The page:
Dr Ketty Chen – Making a difference in Taiwan
Dr Ketty Chen, Senior Deputy Director, Department of International Affairs, of the Democratic Progressive Party in Taiwan. Dr Chen has recently entered her position in the political sphere for the DPP and it is currently her third year living and working in Taiwan.
Dr Ketty Chen was born Taipei. She is from a Taiwanese background raised in a mixture between Taiwanese and American culture. She had learnt both English and Taiwanese in parallel during her childhood, as well as speaking Mandarin within her family home. She appreciates her parents teaching her from an early age as she moved to the United States of America. She had learnt in an English speaking environment but required to speak Mandarin and Taiwanese at home to her family, even though her parents were also multilingual. She understands the values of speaking a language where the “Ability to speak language, lets you understand to reach out to people more, what influences you more is the environment you live in”. Using language as a platform to communicate to a broader range of people, where adapting to its lifestyle lets you understand what it is to be one of them. Through this level of communication, heightens the ability of connection to others as being both American and Taiwanese.
As an American Taiwanese, transitioning back into the Taiwanese lifestyle she mentions the adjustment in her Western influences of speaking and the advantages of living in Taiwan. She enjoys the Taiwanese lifestyle as no matter what time or place it is always convenient to find food. However she continues in her endeavour to adapt to the local culture, ways to communicate and associate with the locals.
Dr Chen taught political science at Collin College and was visiting assistant professor at Austin College prior to her move to Taiwan. She obtained her Ph.D. from the University of Oklahoma, while working with former United States Representative to the United Nations, Ambassador Edward J. Perkins. She first met Dr Tsai Ing-wen, President-elect of Taiwan and Chairperson of the Democratic Progressive Party in a workshops at Dr Tsai’s “Thinking Taiwan Foundation” for new scholars and young academics on the New Framework of Taiwan’s Economy Development.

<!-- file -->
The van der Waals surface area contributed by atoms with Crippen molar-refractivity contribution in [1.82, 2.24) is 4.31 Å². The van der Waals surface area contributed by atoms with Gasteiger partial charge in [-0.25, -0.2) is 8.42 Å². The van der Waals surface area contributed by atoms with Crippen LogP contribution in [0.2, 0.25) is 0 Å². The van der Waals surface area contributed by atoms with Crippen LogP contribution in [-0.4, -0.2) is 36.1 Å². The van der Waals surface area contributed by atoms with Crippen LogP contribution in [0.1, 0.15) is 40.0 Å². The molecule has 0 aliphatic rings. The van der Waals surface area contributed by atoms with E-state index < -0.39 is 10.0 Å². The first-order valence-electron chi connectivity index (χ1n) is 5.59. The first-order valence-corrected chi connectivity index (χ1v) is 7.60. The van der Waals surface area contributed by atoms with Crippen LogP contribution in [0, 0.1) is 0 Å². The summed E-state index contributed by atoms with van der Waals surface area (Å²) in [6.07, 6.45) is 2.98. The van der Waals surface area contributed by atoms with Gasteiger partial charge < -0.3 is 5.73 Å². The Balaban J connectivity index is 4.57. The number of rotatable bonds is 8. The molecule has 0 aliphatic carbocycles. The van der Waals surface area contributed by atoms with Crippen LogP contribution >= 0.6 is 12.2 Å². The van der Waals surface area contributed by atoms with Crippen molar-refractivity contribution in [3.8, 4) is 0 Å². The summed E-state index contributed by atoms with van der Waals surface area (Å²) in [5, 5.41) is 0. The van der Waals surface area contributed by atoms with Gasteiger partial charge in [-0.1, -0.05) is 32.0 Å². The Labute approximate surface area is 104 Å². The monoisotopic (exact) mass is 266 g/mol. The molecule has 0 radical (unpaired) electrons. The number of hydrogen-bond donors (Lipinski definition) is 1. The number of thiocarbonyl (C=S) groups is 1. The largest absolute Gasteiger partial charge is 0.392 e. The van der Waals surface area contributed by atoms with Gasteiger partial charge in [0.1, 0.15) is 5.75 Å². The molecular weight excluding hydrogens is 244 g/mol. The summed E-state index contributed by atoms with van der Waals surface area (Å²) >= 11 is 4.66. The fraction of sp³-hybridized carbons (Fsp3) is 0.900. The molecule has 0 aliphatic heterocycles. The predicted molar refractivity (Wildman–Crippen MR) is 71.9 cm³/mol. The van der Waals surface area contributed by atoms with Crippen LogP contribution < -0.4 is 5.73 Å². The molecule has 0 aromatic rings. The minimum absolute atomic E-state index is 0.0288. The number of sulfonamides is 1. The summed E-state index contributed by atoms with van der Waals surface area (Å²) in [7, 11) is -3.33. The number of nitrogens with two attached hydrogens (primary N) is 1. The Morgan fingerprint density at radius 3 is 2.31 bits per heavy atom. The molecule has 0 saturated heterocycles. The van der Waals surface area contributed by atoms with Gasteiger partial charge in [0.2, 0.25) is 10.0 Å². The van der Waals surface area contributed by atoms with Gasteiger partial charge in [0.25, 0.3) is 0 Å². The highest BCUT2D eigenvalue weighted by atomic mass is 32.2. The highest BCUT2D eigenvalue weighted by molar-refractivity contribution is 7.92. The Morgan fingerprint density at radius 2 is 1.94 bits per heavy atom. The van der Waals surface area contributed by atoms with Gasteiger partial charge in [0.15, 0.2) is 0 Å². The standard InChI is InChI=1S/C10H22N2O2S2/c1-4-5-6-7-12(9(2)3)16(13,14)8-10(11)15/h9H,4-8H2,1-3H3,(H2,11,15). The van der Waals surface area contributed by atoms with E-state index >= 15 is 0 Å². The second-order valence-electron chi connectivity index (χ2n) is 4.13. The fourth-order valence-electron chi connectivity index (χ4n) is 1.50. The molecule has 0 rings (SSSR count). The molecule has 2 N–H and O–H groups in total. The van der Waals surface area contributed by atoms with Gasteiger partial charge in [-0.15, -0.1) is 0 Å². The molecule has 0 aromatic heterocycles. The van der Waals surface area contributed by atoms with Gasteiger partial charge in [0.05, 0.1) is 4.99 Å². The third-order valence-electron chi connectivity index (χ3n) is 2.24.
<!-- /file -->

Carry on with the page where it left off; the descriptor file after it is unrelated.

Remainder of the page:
Dr Chen’s motivation and inspiration to serve on her current post, is from President-elect Tsai herself. She said, if it hadn’t been for President-elect Tsai she wouldn’t enter the political arena. She explains how her current work can be difficult and stressful sometimes and replies, “but then I see Dr Tsai, and if I think my job is tiring, hers is a thousand times more.”. She understands the responsibilities in her work, not only as a job, but a full time dedication for the Taiwanese people, that is to say, Dr Chen is an inspiring and hardworking person.
Dr Chen elaborated on the future foreign policy goals of the DPP, that is, to make Taiwan a substantive and meaningful participant and contributor to the international community. In her opinion, Taiwan’s foremost priorities are to foster regional cooperation by participating in humanitarian assistance, disaster relief, disease prevention, and climate change mitigation efforts. Furthermore, One of Taiwan’s most valuable assets is its vibrant civil society. Through working with civil and social groups, Dr Chen hopes she and her team can continue to help enhance Taiwan’s international partnership and cooperation.
In addition, Dr Chen and the DPP are devoted to building sustainable relationships with friends from around the world. One of top priorities for them is to strengthen Taiwan’s partnerships with the United States, Japan, Australia and other like-minded democracies. On Cross-Strait Relations, Dr Chen agrees with Dr Tsai Ing-wen’s position that the maintenance of “status quo” serves the best interest of all parties concerned, and that the peaceful and stable development of cross-strait relations should be conducted in accordance with the will of the Taiwanese people.
Dr Chen is a down to earth and thoughtful person, in aspects of selflessness and love for her country, culture and heritage. She is willing to work hard in making Taiwan a better place. She is strong, and understands what it is to be a humanitarian “Always remember who you are and why you are doing these things to begin with” and to “Always keep yourself grounded” are her words of advice to those younger than her and are interested in joining the world of politics.